The American Indian College Fund supports four tribal colleges in work to strengthen Native early childhood education under the Restorative Teachings Initiative. Keweenaw Bay Ojibwa Community College (KBOCC) is one of four 2016-17 TCU grantees implementing programming to increase access to health and wellness and securing Native families.
“When families are comfortable enough to talk and share with you, they value and understand the relationship that has been built between you and them,” says Kim Swanson, program director and lead teacher for Migiziinsag (Little Eagles) at KBOCC. Swanson attended training offered by the College Fund’s national partner, Brazelton Touchpoints Center.
Brazelton Touchpoints is a practical approach for building strong-family-child relationships from before birth through the early years. Through the KBOCC Restorative Teaching Early Childhood Initiative, Joelfre’ Grant and Marlies Sammuto provided a practical, preventative training approach that supported local early childhood advocates to form strength-based partnerships with parents. Home visitors, social workers, parents, mental health and early childhood development specialists, program directors, caregivers and teachers within the KBOCC received the training. Participants enjoyed three days of interactive and learner-centered training.
Each day, Christine Awonohopay, KBOCC’s Early Literacy Coordinator opened with a smudging ceremony to support Bimaadiaiwin (A Healthy Way of Life) which is the premise of our Abinoojiinh Waakaa’igan project through the Restorative Teaching Early Childhood Initiative. The use of the sage during the smudging helped to cleanse and purify any negative energy, disorganization, or trouble feeling prior to the start of each day. Next Joelfre’ and Marlies offered opportunities to support parents in understanding their child’s behavior and strengths, leading to a stronger emotion bond which is critical to a child’s development.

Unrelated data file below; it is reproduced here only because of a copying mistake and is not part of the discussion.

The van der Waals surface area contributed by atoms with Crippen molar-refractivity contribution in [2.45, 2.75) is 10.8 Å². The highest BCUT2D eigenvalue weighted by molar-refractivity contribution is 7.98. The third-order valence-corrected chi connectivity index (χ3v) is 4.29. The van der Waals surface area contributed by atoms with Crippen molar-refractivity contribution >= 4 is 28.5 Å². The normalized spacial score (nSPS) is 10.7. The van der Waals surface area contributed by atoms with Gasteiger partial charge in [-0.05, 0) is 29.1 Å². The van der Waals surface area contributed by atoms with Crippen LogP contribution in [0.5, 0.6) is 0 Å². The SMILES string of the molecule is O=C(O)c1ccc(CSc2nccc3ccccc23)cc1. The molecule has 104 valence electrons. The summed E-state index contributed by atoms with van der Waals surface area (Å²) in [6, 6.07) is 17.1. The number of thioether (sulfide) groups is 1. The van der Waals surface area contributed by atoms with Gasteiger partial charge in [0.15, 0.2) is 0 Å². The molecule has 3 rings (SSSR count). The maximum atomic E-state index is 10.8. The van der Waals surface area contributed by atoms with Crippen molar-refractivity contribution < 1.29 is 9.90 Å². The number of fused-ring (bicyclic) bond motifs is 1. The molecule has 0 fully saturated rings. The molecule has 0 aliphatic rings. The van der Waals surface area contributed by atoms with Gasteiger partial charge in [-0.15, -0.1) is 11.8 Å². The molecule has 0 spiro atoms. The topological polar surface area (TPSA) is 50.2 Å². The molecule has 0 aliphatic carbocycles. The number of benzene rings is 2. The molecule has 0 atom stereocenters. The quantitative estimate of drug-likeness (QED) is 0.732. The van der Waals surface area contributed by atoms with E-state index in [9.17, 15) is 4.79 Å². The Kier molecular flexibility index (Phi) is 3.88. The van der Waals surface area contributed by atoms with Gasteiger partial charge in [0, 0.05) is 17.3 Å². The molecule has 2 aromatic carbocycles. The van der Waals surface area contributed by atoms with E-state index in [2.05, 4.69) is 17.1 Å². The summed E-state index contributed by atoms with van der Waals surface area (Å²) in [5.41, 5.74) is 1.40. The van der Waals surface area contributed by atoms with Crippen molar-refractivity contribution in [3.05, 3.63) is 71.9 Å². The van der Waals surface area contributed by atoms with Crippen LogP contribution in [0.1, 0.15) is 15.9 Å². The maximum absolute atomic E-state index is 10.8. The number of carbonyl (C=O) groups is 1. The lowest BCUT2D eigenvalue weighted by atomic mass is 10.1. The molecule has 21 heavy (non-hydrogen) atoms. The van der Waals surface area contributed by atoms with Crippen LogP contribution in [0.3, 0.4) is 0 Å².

According to Brazelton, author of Touchpoint, The Essential Reference, each close relationship—with fathers as well as mothers, with grandparents, friends, other caregivers, and the child’s doctor—contributes to the child’s emotional and behavioral growth. Participants, who are all early childhood advocates, built relationships throughout the training, shared their roles within the realm of early childhood and passion for children, and discussed issues beyond traditional roles (Touchpoint Guiding Principles).
Children have an undertaking, a life journey, toward individuality and independence. The more we cultivate these relationships, the more advocates a child will have on the journey toward success in life.
Eva Hatfield, program director of Michigan Technological University Little Huskies said, “I think that during the period of disorganization and vulnerability of the family, an opportunity arises to support parents through their previous strengths. We can reflect on those strengths…and parents can say, ‘I am a strong parent’ and take those strengths and apply them to a new situation.”
Training programs offered by national partners, like the Brazelton Touchpoints Center, offer our tribal college grantees and their respective early learning centers technical assistance and support to strengthen their programs from within their local community. The Restorative Teachings Initiative is excited to share work from across TCU grantee sites, like KBOCC.
Post by Cheryl LaRose KBOCC Restorative Teachings Initiatives Project Director, Abinoojiinh Waakaa’igan (A Child’s House)